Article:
• Sepa rules out toxic emissions as cause of multiple deaths
• Recommends thorough probe by health experts

KARACHI: As residents of Keamari’s Ali Mohammad Goth mourned the death of another child on Tuesday, the Sindh Environmental Protection Agency (Sepa) released its report, ruling out toxic emissions as the potential cause of deaths, contrary to what was earlier indicated by the health department.

Sources said the latest victim was a three-year-old boy, who had been ill for the past few days.

“We can only confirm his death. It’s too early to share any specific details as we are awaiting autopsy results, which will take some time,” health department spokesperson Meher Khurshid told Dawn.

When asked whether the child had clinical signs similar to what were earlier reported among the 18 victims, she said: “Yes, he had fever along with chest infection.”

Police Surgeon Summaiya Tariq told Dawn that the post-mortem was completed at the Civil Hospital Karachi. “Samples have been collected and preserved for toxicological screening, histopathology and complete blood profile. Cause of death has been kept reserved till reports,” she said.

Inconclusive probe

Sources said the authorities were still inconclusive about what exactly caused multiple deaths in Keamari’s village.

Highlighted in the media on Jan 26, the 18 deaths, health authorities claimed, occurred between Jan 10 and Jan 25.

They initially blamed these deaths on hazardous emissions from factories. This led to the police to lodge an FIR and arrest the owner of a plastic recycling factory.

Later, the health department in its report identified measles as a risk factor as “some 40 people or 81 per cent of the infected people were in the age group of less than 11 years. All were unvaccinated against routine [immunisations] and measles.”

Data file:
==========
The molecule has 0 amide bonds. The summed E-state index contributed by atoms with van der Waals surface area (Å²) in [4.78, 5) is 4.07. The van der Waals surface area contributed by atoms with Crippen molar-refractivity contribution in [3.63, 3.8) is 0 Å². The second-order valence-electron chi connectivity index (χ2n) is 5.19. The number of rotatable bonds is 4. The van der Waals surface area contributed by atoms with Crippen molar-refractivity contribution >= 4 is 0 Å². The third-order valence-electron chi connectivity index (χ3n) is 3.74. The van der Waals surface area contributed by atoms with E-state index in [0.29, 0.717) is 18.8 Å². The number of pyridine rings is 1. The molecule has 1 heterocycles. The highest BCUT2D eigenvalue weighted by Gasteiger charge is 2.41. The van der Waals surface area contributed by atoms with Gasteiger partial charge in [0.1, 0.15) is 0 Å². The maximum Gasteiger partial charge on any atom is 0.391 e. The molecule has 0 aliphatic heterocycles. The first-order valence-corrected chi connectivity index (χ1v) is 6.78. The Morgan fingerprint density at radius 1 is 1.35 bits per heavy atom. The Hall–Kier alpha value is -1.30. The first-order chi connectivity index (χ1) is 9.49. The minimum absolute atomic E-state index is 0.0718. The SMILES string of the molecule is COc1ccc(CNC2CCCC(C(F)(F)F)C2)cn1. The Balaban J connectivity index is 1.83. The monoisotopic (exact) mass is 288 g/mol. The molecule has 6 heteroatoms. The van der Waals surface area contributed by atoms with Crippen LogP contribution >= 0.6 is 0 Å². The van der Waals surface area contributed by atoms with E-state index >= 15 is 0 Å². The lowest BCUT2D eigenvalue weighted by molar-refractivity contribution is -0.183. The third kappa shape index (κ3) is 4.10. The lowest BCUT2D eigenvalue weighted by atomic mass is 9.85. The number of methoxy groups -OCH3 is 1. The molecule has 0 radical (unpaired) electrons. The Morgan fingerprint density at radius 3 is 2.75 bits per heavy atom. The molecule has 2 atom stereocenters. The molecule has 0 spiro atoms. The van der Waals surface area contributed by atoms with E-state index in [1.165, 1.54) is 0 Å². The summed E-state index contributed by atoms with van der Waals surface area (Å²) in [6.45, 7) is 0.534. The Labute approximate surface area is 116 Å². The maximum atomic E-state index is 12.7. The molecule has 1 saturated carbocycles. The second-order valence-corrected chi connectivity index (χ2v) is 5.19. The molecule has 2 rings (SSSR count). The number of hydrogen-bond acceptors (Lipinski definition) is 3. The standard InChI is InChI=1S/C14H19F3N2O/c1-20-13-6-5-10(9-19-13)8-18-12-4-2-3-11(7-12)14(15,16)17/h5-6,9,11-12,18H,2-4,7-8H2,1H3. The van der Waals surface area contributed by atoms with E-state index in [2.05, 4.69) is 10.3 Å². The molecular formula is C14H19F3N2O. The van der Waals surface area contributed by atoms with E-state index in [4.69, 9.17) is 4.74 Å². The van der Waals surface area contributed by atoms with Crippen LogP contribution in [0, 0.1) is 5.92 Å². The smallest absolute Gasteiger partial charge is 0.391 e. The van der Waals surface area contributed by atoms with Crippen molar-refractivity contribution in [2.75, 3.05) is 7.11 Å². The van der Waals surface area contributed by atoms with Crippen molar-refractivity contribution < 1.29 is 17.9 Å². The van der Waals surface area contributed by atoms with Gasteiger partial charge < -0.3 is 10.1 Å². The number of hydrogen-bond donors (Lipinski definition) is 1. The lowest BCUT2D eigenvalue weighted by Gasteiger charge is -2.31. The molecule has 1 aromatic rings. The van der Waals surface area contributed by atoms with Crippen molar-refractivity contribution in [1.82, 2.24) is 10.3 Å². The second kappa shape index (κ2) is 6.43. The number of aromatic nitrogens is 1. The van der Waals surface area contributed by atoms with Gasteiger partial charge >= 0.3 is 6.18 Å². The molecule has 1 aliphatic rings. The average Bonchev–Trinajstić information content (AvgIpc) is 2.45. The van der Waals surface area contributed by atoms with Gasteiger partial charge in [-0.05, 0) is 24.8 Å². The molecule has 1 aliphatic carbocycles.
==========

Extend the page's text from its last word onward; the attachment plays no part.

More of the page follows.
The department’s team also observed cases of suspected measles in the community.

“Had the government officials carried out detailed post-mortem of the victims right away, the cause of deaths would have emerged by now,” Dr Abdul Ghafoor Shoro representing the Pakistan Medical Association.

Sepa’s report

According to Sepa’s report dated Jan 30, the department immediately deputed a monitoring team to investigate and establish any environmental contamination factors in connection with casualties soon after the deaths were reported.

The department monitored levels of several hazardous pollutants; sulphur dioxide, nitrogen oxide, nitrogen dioxide, carbon monoxide, particulate matters, suspended particulate matter, lead and total volatile organic compounds.

It also conducted door-to-door surveys to compile information about types of unauthorised activities causing environmental degradation.

“Results obtained from the laboratory do not indicate excess of any parameter in air quality which could lead to casualties from inhaling of any toxic gas,” the report says.

It, however, points to “multiple types of unauthorised commercial and industrial activities” in the affected area.

The report recommends a thorough investigation into the “tragic episode by a team of health specialists” and that the health department look into the possibility of any infectious disease or ingestion of contaminated food etc.

“We have found no evidence whatsoever about any hazardous industrial activity in the affected area that may have caused the deaths,” Sepa’s Director General Naeem Mughal insisted.

When asked whether the air quality was monitored after factories were sealed at the site, he said: “Only one factory has been sealed. It’s purely a residential area where some people have turned open plots into warehouses or sites to burn solid waste to recover metals or to produce iron ore. Action against these illegal outlets is under process.”

According to Mr Mughal, the residents haven’t complained about the factories operating there for the past 15 to 20 years.

“If there were hazardous emissions, it would have affected the whole population in the area and even killed animals,” the Sepa DG argued, adding that people were residing in warehouses as well.

Published in Dawn, February 1st, 2023



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